How victim rights became a juggernaut shaping spending, laws and the future of punishment
Oct 28, 2011
Newly elected as a state representative, Pete Lee hit the Capitol last January fired up with big ideas. The biggest of them all was the restorative-justice bill he introduced shortly after the session began.
....A Colorado Springs Democrat and criminal defense attorney, Lee had worked with juveniles in a restorative-justice program in El Paso County and had been impressed with the results. "We had very low recidivism rates, and the kids accepted responsibility for what they did," he says. "So I became a zealot."
Many prosecutors are skeptical of the touchy-feely aspects of restorative-justice programs; they regard the approach as far more effective in dealing with juvenile delinquency and property crimes than violent offenses. But Lee, whose wife works as a restorative-justice facilitator, believes that a focus on healing can be useful in a wide range of criminal cases, to victims and offenders alike.
....Lee wasn't proposing a change in sentencing laws or a costly new treatment regimen, just an advisement to victims and offenders that restorative justice might be an option — along with a pilot program in prisons for "victim-offender conferences" when appropriate. He expected his bill to have strong support from victim advocacy groups. But when House Bill 1032 came up for public comment, two of the most powerful voices in Colorado criminal-justice circles were raised to oppose it.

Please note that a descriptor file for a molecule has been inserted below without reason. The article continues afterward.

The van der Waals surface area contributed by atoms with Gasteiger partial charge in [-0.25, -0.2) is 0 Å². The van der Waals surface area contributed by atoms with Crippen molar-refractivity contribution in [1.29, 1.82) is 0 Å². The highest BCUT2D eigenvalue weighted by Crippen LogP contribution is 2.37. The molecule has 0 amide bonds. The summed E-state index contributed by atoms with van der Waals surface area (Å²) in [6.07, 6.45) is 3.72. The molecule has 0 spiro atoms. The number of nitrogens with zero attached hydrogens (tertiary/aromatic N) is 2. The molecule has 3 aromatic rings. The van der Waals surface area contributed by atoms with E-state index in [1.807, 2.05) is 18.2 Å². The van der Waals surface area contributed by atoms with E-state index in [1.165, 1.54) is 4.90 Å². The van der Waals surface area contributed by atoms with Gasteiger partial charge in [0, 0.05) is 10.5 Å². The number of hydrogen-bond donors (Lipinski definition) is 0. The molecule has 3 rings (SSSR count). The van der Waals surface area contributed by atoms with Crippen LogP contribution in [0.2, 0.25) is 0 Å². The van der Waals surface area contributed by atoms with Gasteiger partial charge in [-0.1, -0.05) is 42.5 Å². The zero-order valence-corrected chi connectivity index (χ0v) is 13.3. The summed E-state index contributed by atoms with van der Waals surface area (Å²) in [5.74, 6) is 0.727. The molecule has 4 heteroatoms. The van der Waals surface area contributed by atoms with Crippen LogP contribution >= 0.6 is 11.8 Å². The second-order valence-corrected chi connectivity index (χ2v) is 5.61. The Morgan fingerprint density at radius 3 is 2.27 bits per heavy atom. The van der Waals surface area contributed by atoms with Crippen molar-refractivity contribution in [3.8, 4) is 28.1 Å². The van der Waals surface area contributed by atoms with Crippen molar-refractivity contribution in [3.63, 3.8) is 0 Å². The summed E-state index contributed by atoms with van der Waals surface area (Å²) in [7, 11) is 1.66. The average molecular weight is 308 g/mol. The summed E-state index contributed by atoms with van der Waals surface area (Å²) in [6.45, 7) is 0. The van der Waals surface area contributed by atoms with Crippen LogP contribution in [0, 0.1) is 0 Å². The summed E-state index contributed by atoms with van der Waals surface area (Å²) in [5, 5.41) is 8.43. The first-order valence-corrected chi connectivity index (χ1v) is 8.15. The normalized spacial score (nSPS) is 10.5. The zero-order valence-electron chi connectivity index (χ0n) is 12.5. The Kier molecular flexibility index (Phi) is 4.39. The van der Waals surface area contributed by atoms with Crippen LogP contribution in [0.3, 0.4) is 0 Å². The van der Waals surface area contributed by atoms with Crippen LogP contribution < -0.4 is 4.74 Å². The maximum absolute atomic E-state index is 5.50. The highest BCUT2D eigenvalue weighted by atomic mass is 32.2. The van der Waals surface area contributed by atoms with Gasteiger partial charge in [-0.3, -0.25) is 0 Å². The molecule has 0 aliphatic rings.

"Nancy Lewis came up to the hearing table with Tom Raynes," Lee recalls. "I was very surprised that they were linked arm in arm."
Raynes is the director of the Colorado District Attorneys' Council, a group that provides services and lobbying for prosecutors across the state. Lewis is the executive director of the Colorado Organization for Victim Assistance, a nonprofit that works closely with district attorneys and various state agencies. COVA is relatively small in numbers — its official membership is less than a thousand people — but with an annual budget of more than $800,000, a yearly conference that draws greater attendance than two national victim-advocacy gatherings, and strong ties to the law enforcement community, it's by far the most influential victim-rights group in Colorado.
...."I didn't think COVA would oppose my bill," he says now. "I thought they would embrace it. So I buttonholed them after the hearing and said, 'Okay, let's see what we can do to address your concerns.'"
Lee had learned a lesson that every freshman lawmaker learns sooner or later: If the victim lobby has problems with your bill, you've got problems.